Unexpected values in env vars BVCKUP_TIME_STARTED and BVCKUP_TIME_ATTEMPTED
Aug 23, 2020
In BVCKUP2 v81.6.1 on Win10 Pro, I have a post-backup script configured to use two BVCKUP environment variables:
The values I'm seeing for FINISHED are like this...
...which make sense and mirror what is documented here:
But the values I'm seeing for STARTED are like this...
...where I was expecting date/time strings like those for FINISHED,
I thought I might be able to work around this by using BVCKUP_TIME_ATTEMPTED instead of STARTED, but I get the same kind of puzzling results as with STARTED.
Have I misunderstood what BVCKUP_TIME_STARTED should provide? My apologies if I've missed something fundamental.
Alex Pankratov :
Aug 23, 2020
I cannot reproduce this. Also, the values you quoted look like the tail part of a full date-time value, i.e. just seconds and milliseconds.
Can you set your post-backup command to
cmd /k set
and check what the values you see for _STARTED and _ATTEMPTED?
Here's what I see with 81.6.1 -
Aug 23, 2020
Thank you for the quick reply and helpful suggestion. The problem turned out to be a very basic one of my own making in the course of debugging a chain of scripts. I was sampling the env vars at the wrong point. Context FWIW:
Some years ago, I wrote a suite of Windows shell scripts to run backups at home using several free apps -- Robocopy, Sysinternals' disk2VHD, Window's wbadmin and others -- after making shadow copies using Microsoft's free example VSS client. Each backup script calls a logging script that writes backups results to a central log.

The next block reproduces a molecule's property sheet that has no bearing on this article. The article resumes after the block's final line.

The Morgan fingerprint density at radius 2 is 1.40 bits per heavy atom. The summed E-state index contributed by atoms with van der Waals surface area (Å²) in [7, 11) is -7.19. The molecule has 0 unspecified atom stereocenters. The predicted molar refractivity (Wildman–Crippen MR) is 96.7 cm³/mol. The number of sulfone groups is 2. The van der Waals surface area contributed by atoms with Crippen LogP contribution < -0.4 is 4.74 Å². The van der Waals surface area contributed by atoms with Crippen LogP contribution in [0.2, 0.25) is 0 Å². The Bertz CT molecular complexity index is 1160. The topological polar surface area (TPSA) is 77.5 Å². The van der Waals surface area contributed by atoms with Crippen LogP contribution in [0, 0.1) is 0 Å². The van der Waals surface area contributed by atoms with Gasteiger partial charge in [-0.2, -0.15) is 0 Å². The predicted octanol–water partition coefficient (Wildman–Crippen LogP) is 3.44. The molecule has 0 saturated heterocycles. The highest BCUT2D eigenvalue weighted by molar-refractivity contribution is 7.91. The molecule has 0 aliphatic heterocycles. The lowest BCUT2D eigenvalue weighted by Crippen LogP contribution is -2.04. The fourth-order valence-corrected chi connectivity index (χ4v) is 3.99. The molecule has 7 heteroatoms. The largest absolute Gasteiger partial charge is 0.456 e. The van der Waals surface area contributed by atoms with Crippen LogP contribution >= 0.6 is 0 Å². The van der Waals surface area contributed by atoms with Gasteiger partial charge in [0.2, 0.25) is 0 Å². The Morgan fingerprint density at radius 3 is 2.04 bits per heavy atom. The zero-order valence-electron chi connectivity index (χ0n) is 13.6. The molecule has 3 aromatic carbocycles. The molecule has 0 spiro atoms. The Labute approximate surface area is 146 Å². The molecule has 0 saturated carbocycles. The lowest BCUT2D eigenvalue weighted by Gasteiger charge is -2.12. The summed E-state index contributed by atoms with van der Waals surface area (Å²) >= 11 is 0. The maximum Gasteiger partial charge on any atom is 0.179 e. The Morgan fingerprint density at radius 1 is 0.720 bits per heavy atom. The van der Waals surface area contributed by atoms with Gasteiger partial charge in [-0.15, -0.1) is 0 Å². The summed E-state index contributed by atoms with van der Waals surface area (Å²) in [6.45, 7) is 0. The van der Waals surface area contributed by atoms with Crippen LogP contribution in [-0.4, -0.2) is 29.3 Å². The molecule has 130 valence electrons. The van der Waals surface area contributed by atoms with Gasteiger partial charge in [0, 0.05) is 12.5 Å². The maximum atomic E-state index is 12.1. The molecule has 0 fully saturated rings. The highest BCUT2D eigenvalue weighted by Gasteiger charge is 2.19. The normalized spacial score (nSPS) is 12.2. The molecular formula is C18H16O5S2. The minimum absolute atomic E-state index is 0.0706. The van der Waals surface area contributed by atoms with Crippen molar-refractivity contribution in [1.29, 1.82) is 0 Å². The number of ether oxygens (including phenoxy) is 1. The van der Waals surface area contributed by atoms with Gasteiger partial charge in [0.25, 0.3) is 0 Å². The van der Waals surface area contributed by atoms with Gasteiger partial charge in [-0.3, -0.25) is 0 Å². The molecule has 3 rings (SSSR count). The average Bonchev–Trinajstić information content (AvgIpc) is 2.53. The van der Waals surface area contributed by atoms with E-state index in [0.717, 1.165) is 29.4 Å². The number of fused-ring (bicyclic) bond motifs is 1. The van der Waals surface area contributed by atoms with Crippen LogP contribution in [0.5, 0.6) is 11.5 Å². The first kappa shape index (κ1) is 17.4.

I recently started needing to back up a family member's OneDrive folder. I didn't get that working using Robocopy, so I tried BVCKUP2 and had success. My env var trouble came in getting a post-backup script in BVCKUP2 to call the logging script. I first thought I could use BVCKUP variables like $STATUS as command line arguments to the post-backup script, then realized I needed to use the BVCKUP env vars instead.
That should have been straightforward because the logging script was built to read env vars created by my backup scripts. My new post-backup script for BVCKUP2 just would need to read some BVCKUP2 env vars and write their values to the corresponding env vars used by the logging script, then run the logging script.
My very basic error in debugging was to sample the env var values after the logging script had run, rather than straight out of BVCKUP2. The logging script had messed things up because the time and date strings provided by BVCKUP2 are a little different from what it expected.
Thank you for making such a robust and flexible product and thank you again for your help here!